2018 - Ongoing
A country of paradoxes, the Democratic Republic of Congo is a land rich in natural resources, but its people are among the poorest in the world. Throughout its history, the country is fraught with political instability, armed clashes, and human rights violations.
Rose lives with her family on the remote island of Idjwi in Lake Kivu in the Democratic Republic of Congo. Despite its isolation, or perhaps because of it, the island is known as a haven of peace in conflict-mired eastern Democratic Republic of Congo, seeing a massive increase in population from estimated 50,000 in 1983 to over a quarter million today.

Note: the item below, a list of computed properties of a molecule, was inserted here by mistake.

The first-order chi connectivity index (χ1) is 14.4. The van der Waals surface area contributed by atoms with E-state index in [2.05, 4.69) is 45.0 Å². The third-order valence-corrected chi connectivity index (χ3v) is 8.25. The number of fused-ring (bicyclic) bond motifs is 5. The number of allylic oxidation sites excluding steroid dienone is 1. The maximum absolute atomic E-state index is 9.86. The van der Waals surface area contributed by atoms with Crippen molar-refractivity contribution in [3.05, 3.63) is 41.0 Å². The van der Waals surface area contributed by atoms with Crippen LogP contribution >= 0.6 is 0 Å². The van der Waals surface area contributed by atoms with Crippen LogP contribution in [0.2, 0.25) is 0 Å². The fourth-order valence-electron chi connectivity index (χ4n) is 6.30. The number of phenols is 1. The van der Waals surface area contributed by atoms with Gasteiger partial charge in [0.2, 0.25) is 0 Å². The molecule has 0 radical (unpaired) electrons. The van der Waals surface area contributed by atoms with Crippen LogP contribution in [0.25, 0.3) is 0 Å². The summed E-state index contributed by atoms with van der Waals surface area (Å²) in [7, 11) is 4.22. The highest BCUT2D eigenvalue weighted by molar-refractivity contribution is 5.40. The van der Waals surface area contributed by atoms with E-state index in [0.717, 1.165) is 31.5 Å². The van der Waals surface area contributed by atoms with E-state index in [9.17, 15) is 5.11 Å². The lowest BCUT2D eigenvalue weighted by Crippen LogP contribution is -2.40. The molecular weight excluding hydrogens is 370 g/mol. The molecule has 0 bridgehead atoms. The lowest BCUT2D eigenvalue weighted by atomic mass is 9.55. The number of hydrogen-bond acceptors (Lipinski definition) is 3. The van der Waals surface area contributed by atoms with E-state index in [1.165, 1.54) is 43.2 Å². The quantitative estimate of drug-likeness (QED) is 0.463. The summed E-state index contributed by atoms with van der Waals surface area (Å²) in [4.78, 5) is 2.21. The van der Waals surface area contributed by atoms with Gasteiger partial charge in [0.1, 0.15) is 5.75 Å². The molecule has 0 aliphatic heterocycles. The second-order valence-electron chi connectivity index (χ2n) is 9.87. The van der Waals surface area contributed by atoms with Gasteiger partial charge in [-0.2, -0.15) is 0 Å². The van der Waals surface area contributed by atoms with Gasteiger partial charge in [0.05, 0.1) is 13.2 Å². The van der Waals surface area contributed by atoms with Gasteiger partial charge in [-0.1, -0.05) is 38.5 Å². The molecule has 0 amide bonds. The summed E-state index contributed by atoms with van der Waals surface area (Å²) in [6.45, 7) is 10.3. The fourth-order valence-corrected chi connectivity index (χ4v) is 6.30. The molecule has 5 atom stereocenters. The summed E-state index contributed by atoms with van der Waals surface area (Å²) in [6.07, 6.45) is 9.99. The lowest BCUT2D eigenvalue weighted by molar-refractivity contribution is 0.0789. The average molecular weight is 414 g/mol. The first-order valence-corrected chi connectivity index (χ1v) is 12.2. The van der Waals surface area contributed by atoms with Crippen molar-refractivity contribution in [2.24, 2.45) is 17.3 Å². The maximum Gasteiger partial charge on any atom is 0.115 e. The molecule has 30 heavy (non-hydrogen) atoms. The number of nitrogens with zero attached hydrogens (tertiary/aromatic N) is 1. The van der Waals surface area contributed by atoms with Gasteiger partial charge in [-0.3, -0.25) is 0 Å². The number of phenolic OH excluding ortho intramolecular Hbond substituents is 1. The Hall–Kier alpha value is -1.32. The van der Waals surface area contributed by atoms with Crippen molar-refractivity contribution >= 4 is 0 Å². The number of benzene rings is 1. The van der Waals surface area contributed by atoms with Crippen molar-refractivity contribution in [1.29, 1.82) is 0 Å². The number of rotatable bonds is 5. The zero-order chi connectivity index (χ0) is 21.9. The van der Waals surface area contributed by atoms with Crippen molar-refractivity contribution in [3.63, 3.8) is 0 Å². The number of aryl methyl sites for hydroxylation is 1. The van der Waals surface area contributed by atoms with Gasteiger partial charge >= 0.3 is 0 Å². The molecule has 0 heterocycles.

Idjwi Island rests in Lake Kivu along the border between Rwanda and the Democratic Republic of the Congo. The lake lies nearly 5,000 feet above sea level and is surrounded by mountains over 10,000 feet tall, which descend precipitously to the waterfront.
Idjwi is the second largest inland island in Africa and world’s tenth largest inland island, stretching 25 miles down the center of Lake Kivu to cover an estimated 110 square miles.
Rose’s father, Manda Balekage, arrived on the island of Idjwi with his young wife several years ago. I first met Rose, the eldest of their children, on a narrow dusty road. We bonded during long walks, stealing fruits from the nuns’ garden and caught fireflies at night. Here, it is easy to forget that we are in fact surrounded by the deadliest conflict since the Second World War. Idjwi has become the Balekage family's hiding place and Rose and the other children have no desire to leave the island.